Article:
Electric Tesla catches the eye

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In fact, it’s unlikely that any will be able to match the range or performance of the Tesla in the short term.

You can’t help wonder what the major manufacturers could have produced had they devoted their massive resources to the electric car earlier.


From the moment you start the Tesla Roadster, it’s clear it is a unique machine, arguably more familiar to those who drive electric golf buggies than cars. Instead of the clatter of the starter motor as it fires the engine to life there’s a simple beep to signify the vehicle is ready for action.

A stubby gear lever helps select forward and reverse (although there are no gears). As with any automatic, there is only a brake and accelerator. The speedo reads to 150mph (242km/h), while the tachometer shows the motor can rev to 15,000rpm- double that of an average petrol engine.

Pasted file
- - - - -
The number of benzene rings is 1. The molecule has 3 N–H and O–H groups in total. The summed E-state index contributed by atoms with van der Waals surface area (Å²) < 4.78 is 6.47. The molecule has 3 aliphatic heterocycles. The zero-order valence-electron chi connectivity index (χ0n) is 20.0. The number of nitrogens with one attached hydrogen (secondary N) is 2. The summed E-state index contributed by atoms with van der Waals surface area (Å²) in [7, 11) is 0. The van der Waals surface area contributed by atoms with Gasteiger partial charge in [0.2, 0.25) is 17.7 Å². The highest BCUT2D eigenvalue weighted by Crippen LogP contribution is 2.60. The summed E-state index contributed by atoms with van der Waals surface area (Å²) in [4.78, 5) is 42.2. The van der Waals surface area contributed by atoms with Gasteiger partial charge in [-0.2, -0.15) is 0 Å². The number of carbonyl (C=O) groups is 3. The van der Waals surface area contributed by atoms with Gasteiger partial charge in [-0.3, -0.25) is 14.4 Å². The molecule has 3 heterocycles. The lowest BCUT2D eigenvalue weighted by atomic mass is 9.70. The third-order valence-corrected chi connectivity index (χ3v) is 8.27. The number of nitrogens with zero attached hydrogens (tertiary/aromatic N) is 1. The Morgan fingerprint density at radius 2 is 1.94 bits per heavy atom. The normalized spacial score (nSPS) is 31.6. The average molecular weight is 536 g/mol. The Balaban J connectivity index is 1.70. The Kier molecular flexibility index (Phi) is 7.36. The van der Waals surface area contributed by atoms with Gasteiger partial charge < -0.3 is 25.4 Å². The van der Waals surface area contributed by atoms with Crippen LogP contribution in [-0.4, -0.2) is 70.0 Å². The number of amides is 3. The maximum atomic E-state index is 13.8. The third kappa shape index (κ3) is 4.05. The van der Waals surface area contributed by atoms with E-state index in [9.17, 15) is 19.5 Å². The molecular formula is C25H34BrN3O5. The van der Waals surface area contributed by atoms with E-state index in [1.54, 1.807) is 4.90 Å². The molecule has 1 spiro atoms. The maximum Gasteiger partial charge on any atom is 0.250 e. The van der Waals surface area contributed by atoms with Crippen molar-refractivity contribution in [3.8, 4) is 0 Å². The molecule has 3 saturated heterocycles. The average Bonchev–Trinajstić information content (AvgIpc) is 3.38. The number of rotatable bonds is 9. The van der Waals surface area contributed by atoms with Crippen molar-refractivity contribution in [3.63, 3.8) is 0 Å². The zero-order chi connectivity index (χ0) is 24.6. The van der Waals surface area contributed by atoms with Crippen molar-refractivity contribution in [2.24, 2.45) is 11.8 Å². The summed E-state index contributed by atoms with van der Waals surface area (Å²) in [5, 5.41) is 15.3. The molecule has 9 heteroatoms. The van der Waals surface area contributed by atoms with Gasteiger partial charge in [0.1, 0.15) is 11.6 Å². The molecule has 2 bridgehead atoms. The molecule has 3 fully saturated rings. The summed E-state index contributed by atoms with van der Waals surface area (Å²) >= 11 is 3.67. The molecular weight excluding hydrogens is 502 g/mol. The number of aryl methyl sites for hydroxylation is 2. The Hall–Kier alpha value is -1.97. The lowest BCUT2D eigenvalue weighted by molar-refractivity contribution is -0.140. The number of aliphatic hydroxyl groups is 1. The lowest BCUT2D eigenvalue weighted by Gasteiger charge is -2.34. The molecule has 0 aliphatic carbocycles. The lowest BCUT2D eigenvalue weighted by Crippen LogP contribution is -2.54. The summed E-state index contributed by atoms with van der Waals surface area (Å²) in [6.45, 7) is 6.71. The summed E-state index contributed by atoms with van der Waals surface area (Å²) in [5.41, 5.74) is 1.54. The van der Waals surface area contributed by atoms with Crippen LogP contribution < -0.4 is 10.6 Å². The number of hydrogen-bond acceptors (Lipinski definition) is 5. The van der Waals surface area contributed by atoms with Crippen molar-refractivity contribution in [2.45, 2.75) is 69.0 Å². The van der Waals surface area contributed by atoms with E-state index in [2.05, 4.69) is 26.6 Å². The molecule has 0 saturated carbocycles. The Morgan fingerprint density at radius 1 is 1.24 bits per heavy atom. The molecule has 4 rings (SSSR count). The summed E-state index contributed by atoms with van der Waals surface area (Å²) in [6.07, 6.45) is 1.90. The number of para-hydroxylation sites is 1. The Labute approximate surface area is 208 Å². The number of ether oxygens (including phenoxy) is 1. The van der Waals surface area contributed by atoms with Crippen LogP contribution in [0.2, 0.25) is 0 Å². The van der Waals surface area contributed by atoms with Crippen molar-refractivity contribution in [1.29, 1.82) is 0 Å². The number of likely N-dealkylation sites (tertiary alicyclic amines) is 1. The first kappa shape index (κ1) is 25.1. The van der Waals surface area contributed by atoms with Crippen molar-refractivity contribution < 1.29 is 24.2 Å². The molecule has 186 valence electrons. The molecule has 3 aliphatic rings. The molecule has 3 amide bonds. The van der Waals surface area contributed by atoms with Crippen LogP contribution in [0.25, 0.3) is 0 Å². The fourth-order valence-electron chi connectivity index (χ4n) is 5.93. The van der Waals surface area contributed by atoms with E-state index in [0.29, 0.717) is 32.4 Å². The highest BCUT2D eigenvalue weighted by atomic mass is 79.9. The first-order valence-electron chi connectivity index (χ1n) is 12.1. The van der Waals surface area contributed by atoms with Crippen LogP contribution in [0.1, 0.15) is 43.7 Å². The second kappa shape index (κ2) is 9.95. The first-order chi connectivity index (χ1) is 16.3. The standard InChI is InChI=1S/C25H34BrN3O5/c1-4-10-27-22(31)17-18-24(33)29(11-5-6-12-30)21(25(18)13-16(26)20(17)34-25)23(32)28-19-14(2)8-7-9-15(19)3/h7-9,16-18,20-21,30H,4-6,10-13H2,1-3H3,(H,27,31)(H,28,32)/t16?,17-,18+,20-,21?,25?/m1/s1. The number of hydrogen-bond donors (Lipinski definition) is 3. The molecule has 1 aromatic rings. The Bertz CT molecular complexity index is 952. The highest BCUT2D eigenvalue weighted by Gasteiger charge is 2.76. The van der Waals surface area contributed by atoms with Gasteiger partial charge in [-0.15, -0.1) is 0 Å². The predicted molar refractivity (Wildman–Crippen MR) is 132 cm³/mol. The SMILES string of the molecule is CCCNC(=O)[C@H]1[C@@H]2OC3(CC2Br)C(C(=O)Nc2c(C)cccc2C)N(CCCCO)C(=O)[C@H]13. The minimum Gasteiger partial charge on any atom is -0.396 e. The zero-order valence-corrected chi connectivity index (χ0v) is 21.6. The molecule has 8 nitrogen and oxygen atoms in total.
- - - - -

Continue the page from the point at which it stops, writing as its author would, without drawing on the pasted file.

Being based on the Lotus Elise, it’s a cosy cabin, with head and leg room at a premium. There’s also the hint of other cars, such as the washer-indicator stalks borrowed from Opel (Europe’s Holden).

Manoeuvring at low speeds, you notice the heavy steering but it lightens quickly once on the move.

Squeezing the accelerator for the first time is an eerie experience, with instant response and just a mild whir as the motor builds speed.

Being an electric car, I was expecting near silence-one of the concerns raised by some enthusiasts is that electric cars lack the sound of a petrol engine-but was surprised to hear so much.

As speed rises, so does the pitch and volume of the whirring, resulting in a muted turbine-like yowling that’s in keeping with the Tesla’s image.

My brief test-drive was on public roads, so not enough to put the Tesla through its paces around corners. But the steering felt accurate and responsive.

When you lift off the accelerator there’s noticeable deceleration, similar to that of a petrol car that’s revving hard in a low gear.

As the electric motor starts to wind down, it’s also recovering some of the energy lost in accelerating. There’s also regenerative braking, which helps recover energy usually lost in heat through the brakes by transferring kinetic energy into electricity.

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